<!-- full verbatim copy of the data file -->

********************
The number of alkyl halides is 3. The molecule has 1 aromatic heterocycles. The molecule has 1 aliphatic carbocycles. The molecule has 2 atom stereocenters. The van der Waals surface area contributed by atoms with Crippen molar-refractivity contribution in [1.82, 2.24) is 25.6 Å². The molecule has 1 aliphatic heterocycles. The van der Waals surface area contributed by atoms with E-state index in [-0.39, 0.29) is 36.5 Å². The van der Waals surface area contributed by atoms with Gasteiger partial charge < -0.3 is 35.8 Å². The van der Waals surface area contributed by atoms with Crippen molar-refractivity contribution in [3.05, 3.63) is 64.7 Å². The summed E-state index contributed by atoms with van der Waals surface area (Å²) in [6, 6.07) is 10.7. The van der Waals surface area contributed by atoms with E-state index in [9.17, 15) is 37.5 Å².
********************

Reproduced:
The number of alkyl halides is 3. The molecule has 1 aromatic heterocycles. The molecule has 1 aliphatic carbocycles. The molecule has 2 atom stereocenters. The van der Waals surface area contributed by atoms with Crippen molar-refractivity contribution in [1.82, 2.24) is 25.6 Å². The molecule has 1 aliphatic heterocycles. The van der Waals surface area contributed by atoms with E-state index in [-0.39, 0.29) is 36.5 Å². The van der Waals surface area contributed by atoms with Gasteiger partial charge < -0.3 is 35.8 Å². The van der Waals surface area contributed by atoms with Crippen molar-refractivity contribution in [3.05, 3.63) is 64.7 Å². The summed E-state index contributed by atoms with van der Waals surface area (Å²) in [6, 6.07) is 10.7. The van der Waals surface area contributed by atoms with E-state index in [9.17, 15) is 37.5 Å².